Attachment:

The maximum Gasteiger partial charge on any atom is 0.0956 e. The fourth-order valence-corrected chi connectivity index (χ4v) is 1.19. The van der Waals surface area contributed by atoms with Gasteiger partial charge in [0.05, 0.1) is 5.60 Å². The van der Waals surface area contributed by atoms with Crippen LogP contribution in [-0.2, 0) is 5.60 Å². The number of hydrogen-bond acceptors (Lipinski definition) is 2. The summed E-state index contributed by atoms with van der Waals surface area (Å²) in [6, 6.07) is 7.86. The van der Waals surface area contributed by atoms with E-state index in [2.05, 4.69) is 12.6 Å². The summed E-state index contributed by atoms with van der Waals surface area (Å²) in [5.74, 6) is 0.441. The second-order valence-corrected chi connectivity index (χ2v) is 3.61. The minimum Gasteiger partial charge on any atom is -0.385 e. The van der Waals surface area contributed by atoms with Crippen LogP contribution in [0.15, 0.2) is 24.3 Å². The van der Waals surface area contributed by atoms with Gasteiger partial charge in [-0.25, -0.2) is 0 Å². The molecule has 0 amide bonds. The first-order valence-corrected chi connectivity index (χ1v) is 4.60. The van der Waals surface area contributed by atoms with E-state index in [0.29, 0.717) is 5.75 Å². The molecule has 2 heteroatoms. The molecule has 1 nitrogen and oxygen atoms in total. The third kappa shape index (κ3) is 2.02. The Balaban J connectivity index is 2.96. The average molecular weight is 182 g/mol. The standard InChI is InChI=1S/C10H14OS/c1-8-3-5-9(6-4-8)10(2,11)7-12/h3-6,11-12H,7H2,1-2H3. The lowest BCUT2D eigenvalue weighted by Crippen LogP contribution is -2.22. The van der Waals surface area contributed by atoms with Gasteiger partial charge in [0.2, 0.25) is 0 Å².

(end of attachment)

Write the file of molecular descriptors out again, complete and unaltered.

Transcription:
The maximum Gasteiger partial charge on any atom is 0.0956 e. The fourth-order valence-corrected chi connectivity index (χ4v) is 1.19. The van der Waals surface area contributed by atoms with Gasteiger partial charge in [0.05, 0.1) is 5.60 Å². The van der Waals surface area contributed by atoms with Crippen LogP contribution in [-0.2, 0) is 5.60 Å². The number of hydrogen-bond acceptors (Lipinski definition) is 2. The summed E-state index contributed by atoms with van der Waals surface area (Å²) in [6, 6.07) is 7.86. The van der Waals surface area contributed by atoms with E-state index in [2.05, 4.69) is 12.6 Å². The summed E-state index contributed by atoms with van der Waals surface area (Å²) in [5.74, 6) is 0.441. The second-order valence-corrected chi connectivity index (χ2v) is 3.61. The minimum Gasteiger partial charge on any atom is -0.385 e. The van der Waals surface area contributed by atoms with Crippen LogP contribution in [0.15, 0.2) is 24.3 Å². The van der Waals surface area contributed by atoms with Gasteiger partial charge in [-0.25, -0.2) is 0 Å². The molecule has 0 amide bonds. The first-order valence-corrected chi connectivity index (χ1v) is 4.60. The van der Waals surface area contributed by atoms with E-state index in [0.29, 0.717) is 5.75 Å². The molecule has 2 heteroatoms. The molecule has 1 nitrogen and oxygen atoms in total. The third kappa shape index (κ3) is 2.02. The Balaban J connectivity index is 2.96. The average molecular weight is 182 g/mol. The standard InChI is InChI=1S/C10H14OS/c1-8-3-5-9(6-4-8)10(2,11)7-12/h3-6,11-12H,7H2,1-2H3. The lowest BCUT2D eigenvalue weighted by Crippen LogP contribution is -2.22. The van der Waals surface area contributed by atoms with Gasteiger partial charge in [0.2, 0.25) is 0 Å².